Romney-Santorum Debt-Control Plans Trail Obama: BGOV Barometer
Apr 2, 2012 5:00 AM GMT
For all the concern expressed by
Republicans about the growth of the national debt under
President Barack Obama, his 2013 budget envisions less borrowing
than plans from his top rivals, former Massachusetts Governor
Mitt Romney and former Pennsylvania Senator Rick Santorum.
The BGOV Barometer shows Obama’s 2013 budget calls for
boosting debt held by the public to 77 percent of U.S. gross
domestic product by 2021 from a projected 74 percent in 2012.
That compares with an increase to 86 percent of GDP for Romney
and 104 percent for Santorum, according to an analysis by the
nonpartisan Committee for a Responsible Federal Budget.
U.S. marketable debt soared to $10.2 trillion in February
from $4.4 trillion at the start of the financial crisis in July
2007. Yields on U.S. Treasuries have fallen during the crisis
and subsequent recession, reaching record lows even after the
U.S. credit rating was cut by Standard & Poor’s in August.
“My only hope is in the process of campaigning that we can
get lawmakers and the president all leaning in one direction to
reduce the budget deficit,” said Robert Tipp, chief investment
strategist in Newark, New Jersey, at Prudential Financial Inc.’s
fixed income division, which oversees $335 billion.
Projected U.S. debt would rise under Romney and Santorum
because their budget proposals reduce the amount of tax revenue
by a greater amount than they cut spending, the CRFB study
found. Obama’s budget leaves the nation’s debt in 10 years
smaller than Romney’s by $246 billion and by $4.68 trillion
versus Santorum’s, according to the committee’s projections.
The CRFB compares Romney’s and Santorum’s budgets with what
it calls a “realistic baseline” that would result in debt of
85 percent of GDP in 10 years. The baseline assumes the
extension of current policies including tax cuts enacted under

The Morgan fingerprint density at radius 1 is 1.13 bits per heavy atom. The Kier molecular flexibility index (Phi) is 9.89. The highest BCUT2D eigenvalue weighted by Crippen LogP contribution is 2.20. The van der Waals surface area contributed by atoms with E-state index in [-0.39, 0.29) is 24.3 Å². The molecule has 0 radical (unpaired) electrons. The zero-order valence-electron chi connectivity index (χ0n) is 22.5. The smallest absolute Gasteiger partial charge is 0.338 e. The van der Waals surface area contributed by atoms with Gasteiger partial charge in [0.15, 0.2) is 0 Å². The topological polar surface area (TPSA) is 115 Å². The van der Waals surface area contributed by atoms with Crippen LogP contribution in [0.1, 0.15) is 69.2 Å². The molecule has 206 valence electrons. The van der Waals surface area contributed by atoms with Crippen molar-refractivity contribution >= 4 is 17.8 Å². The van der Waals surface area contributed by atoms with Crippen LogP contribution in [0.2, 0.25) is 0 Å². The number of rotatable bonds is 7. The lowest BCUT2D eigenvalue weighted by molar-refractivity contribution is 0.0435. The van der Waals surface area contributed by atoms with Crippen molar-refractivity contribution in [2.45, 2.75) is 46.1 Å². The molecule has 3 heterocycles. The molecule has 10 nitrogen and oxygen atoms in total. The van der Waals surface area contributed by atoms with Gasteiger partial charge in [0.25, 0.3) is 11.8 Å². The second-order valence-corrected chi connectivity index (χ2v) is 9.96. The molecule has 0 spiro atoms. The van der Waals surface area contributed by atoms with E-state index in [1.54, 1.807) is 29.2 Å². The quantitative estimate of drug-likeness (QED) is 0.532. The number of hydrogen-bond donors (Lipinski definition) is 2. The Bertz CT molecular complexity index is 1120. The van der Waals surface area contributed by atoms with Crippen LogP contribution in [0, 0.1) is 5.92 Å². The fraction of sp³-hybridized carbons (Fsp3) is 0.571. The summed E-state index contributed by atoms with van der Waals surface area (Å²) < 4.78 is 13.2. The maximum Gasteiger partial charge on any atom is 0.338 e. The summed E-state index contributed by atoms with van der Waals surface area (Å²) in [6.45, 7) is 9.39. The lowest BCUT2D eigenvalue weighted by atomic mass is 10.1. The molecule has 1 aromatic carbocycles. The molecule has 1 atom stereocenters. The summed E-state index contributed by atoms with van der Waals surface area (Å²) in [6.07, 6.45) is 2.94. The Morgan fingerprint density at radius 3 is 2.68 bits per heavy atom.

President George W. Bush that Obama wants to end for families
earning $250,000 or more.
The Republican-led House of Representatives last week
adopted a budget resolution that envisions limiting federal debt
by cutting government’s share of the economy to a level not seen
since 1951, before Medicare, Medicaid, the Environmental
Protection Agency and the space program. The budget plan,
championed by House Budget Committee Chairman Paul Ryan, a
Wisconsin Republican, is forecast to die in the Democratic-
Ryan, whose home state of Wisconsin holds its presidential
primary tomorrow, endorsed Romney for the Republican nomination
last week and urged conservatives to “coalesce” around the
former Massachusetts governor.
“We need a plan that puts the deficit on a downward
path,” said Marc Goldwein, senior policy director with the
CRFB. “This needs to be the No. 1 issue in the presidential
campaign, and the No. 1 issue that Americans are thinking about,
at least domestically,” said Goldwein, a registered independent
who worked on the nonpartisan staff of the budget supercommittee
created as part of the debt-ceiling extension signed in August
To contact the reporter on this story:
Daniel Kruger in New York at
To contact the editor responsible for this story:
Dave Liedtka at
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